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New Hwy. 69 First Nation gas bar credits Indigenous source with savings

With skyrocketing prices at the pump, drivers are looking for more ways to save and for those travelling on Highway 69 near Parry Sound, a new Indigenous-owned gas bar that sources fuel from an Ontario First Nation company is offering much cheaper gas than most stations along the route.

Shawanaga First Nation, located about 30 kilometres north of Parry Sound, recently opened a new gas bar, variety store and cannabis shop on the highway and is already planning to expand the facility to include a food court.

The gas station is located about 135 kilometres south of Sudbury and is band-owned and community-operated.

On Thursday, Shawanaga Gas and Variety fuel was priced at $1.66 per litre, when most stations in Sudbury were 30 cents more.

 Chief Adam Pawis credits the gas station's supplier for the significant savings.

"We offer fuel that is locally processed in Canada by our partners OTE, Original Traders Energy, which is in southern Ontario. They are a First Nation company," Pawis said.

"We built this location to service the greater need that was evident at our old gas station just down the road."

He said the station still collects taxes and submits them to the government, but there are additional small savings for Indigenous individuals.

The variety store offers a vast array of Indigenous crafts, apparel and other items of interest.

Shawanaga First Nation variety store offers Indigenous crafts, apparel and smudging. April 21/22 (Alana Everson/CTV Northern Ontario)

"We want people to feel comfortable. They can approach us and ask us anything about our culture, our medicines," band member Tracey Pawis McCans said.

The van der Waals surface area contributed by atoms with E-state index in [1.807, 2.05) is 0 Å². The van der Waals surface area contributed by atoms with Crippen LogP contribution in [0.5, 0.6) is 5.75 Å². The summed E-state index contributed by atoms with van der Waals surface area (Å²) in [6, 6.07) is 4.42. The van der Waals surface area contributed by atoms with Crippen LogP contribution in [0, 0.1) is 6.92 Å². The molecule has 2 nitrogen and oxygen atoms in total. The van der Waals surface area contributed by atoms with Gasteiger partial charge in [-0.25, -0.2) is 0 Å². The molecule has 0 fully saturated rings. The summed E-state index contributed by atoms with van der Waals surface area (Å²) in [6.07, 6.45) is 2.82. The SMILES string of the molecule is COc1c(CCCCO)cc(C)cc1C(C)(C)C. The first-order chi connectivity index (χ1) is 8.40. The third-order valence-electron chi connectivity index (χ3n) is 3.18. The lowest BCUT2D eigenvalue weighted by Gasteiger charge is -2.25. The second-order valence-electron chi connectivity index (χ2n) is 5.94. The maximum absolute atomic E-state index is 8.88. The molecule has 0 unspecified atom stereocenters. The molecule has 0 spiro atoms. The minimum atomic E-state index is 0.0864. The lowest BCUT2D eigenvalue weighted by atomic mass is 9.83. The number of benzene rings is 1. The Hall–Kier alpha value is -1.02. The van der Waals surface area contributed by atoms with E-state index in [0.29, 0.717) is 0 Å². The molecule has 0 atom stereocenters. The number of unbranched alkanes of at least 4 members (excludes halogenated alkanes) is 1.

The store also offers smudging, a unique Indigenous offering to put people in a better place mentally and physically.

"I offer it as, for people to, you know, as to get away that bad' juju.' Just to have safe travel on their way and just to have a good energy around them," said another band member Beverlee Walsh.

The First Nation has also opened a cannabis shop.

"It's run by the First Nation under our own Indigenous law. So we operate daily as we do with the gas station," Pawis said.

The chief said once the debt to build the facility is paid, revenue will go towards needed improvements on the First Nation as well as projects and initiatives to enhance the community.

"We will put revenues for this facility towards infrastructure projects, housing projects, water/wastewater and any other social needs or community needs that become apparent," Pawis said.

The facility and improvements to Highway 69 to allow for safe access to the location cost the band $12 million, he added, and said they hope the debt will be paid off in the next two to three years. Top Stories

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